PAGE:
International Value vs. Growth: What’s Best for Your Portfolio?
International Funds Offer Value and Growth Opportunities
Growth and value investing are the two most popular approaches to investing in both domestic and international markets. While both funds aim to generate the best possible returns, they take very different approaches to picking stocks. Investors choosing between growth or value funds should carefully consider the differences between each approach to find the best match with their own personal investment goals and objectives.
Value investing is focused on identifying situations where a company’s stock price doesn’t fully reflect its underlying value. For example, a company may have more assets per share than its share price, which means that the company could be liquidated for a profit. Value investors and funds look at a company’s financial statements to determine a fair value and then acquire stock at a discount to the fair value in the hopes that the market will catch on to the mistake.
There are many reasons that a stock may be undervalued. Some companies may experience a short-term rough patch that creates a long-term buying opportunity. Other companies may have undervalued subsidiaries that could be spun out into separate public companies to unlock value. For example, a conglomerate may be valued at 8x earnings but have a tech subsidiary that could be worth 50x earnings if it were spun out.
In general, value investors and funds focus on undervalued opportunities as a ‘margin of safety’ rather than pursuing riskier high growth opportunities. This approach typically produces more current income — or dividends — than growth investments while still offering the potential for long-term capital gains if the market recognizes the true value of the stock. These attributes make value stock arguably the best performing strategy over the long-term.
Growth investing is focused on selecting stocks that will experience above-average growth in revenue, earnings or cash flow. The theory is that faster-growing companies will achieve higher valuations and generate more capital gains potential. And, this has been the case in many technology companies — such as Google and Facebook — that have outperformed the overall market in terms of both revenue growth and stock performance.
The downside of growth investing is that higher-growth stocks are typically riskier and pay less current income — or dividends — since any profits are reinvested. Tech companies like Twitter, for example, have underperformed the market and have generated no value for investors in the form of dividends. These attributes make it important for growth investors to either diversify their holdings and/or carefully select stocks or fund managers.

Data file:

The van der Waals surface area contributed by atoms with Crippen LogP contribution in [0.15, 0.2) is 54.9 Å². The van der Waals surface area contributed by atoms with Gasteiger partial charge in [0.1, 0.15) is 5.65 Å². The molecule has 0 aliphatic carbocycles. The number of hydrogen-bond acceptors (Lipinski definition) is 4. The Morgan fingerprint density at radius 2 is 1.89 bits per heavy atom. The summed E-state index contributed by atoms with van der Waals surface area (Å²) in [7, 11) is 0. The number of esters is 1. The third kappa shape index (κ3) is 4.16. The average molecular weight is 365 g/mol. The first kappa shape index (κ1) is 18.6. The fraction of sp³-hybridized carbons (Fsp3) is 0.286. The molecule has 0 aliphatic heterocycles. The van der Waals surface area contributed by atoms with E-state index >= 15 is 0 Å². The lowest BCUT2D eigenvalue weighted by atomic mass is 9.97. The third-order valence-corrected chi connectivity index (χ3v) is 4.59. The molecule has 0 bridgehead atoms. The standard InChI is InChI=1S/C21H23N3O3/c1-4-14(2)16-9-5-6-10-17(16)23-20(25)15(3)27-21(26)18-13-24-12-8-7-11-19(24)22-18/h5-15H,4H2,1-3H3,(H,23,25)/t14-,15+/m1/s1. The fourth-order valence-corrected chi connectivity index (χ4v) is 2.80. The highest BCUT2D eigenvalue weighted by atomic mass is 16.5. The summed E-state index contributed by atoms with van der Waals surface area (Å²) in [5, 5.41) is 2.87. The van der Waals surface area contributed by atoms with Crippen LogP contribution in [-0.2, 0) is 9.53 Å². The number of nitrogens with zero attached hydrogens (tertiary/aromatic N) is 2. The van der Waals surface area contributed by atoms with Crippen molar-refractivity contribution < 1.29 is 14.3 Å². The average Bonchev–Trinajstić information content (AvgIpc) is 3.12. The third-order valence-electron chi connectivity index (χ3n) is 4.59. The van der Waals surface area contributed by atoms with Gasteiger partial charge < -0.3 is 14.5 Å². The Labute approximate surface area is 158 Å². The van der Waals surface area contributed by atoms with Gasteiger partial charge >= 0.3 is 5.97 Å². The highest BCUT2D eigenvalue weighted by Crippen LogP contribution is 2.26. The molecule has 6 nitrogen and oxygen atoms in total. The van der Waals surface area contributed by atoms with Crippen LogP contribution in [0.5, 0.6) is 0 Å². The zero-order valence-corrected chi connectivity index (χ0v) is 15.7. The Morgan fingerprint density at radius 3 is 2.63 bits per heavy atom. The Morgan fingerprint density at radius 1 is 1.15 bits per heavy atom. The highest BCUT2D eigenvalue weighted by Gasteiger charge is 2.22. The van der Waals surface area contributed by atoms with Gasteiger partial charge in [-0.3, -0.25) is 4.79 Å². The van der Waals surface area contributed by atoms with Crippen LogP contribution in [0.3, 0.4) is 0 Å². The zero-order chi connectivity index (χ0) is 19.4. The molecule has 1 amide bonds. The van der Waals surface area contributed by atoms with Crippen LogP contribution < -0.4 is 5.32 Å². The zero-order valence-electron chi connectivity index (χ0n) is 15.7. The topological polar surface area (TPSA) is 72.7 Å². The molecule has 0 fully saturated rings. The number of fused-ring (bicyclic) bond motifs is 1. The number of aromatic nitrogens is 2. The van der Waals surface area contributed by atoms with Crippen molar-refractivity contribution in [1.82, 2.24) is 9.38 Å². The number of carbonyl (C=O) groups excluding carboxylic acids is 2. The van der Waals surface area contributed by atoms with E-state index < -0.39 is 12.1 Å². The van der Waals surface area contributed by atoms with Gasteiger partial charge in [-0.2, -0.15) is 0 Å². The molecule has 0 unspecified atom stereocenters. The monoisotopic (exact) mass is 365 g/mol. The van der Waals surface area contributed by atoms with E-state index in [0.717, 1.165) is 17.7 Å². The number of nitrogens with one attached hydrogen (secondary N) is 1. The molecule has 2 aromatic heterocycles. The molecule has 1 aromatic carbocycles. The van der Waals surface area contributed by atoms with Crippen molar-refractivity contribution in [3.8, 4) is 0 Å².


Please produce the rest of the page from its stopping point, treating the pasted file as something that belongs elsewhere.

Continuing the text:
Growth Vs. Value Investing
|Growth Investing||Value Investing|
|Characteristics||Focus on faster growing companies that tend to trade at higher valuations in the hopes that they can appreciate more quickly.||Focus on undervalued companies that tend to struggle with sales or earnings in hopes the market realizes their potential.|
|Benefits||Potential for faster-growing capital gains.||Potential for capital gains if the market realizes value; margin of safety; and, possible dividends.|
|Risks||Growth may not be realized; valuation multiples may decline; and, they tend to be riskier investments.||Markets may have correctly priced the stock and the intrinsic value may never be realized.|
Best of Both Worlds
Investors looking for a mix of value and growth may want to consider so-called blended funds using Growth at a Reasonable Price (GARP) principles. These funds are focused on capital appreciation, dividend payments, and low valuations, as well as stocks that reinvest their earnings into growth. In essence, these funds focus on reasonably priced stocks that have growth potential rather than undervalued stocks with no growth or overvalued growth stocks.
International Growth and Value Funds
International investors have several options when considering internationally-focused growth and value exchange-traded funds (ETFs) or mutual funds. When choosing between funds, investors can further limit their choices by market capitalization or strategy. Large-cap funds tend to be less risky than small-cap funds in either value or growth classification, while strategies like dividend-focused funds may be attractive to retirees.
The largest international value ETFs include:
- iShares MSCI EAFE Value ETF (EFV)
- iShares International Select Dividend ETF (IDV)
- Schwab Fundamental International Large Company Index (FNDF)
- SPDR S&P International Dividend ETF (DWX)
The largest international growth ETFs include:
- iShares MSCI EAFE Growth ETF (EFG)
- Vanguard International Growth ETF (VWIGX)
- International Growth and Income Trust (BGY)
Investors should carefully consider the expense ratios associated with these funds, as well as turnover and other important features. Much of this information can be found in each fund’s prospectus or on industry analysis websites like ETFdb.com.
The Bottom Line
Growth and value investing are the two most popular approaches to investing in both domestic and international markets. Growth investing focuses on capital gains appreciation while value investing focuses on a margin of safety and dividends. Investors have many options when it comes to international ETFs and mutual funds targeting these strategies, but they should carefully consider the expenses and other features before investing.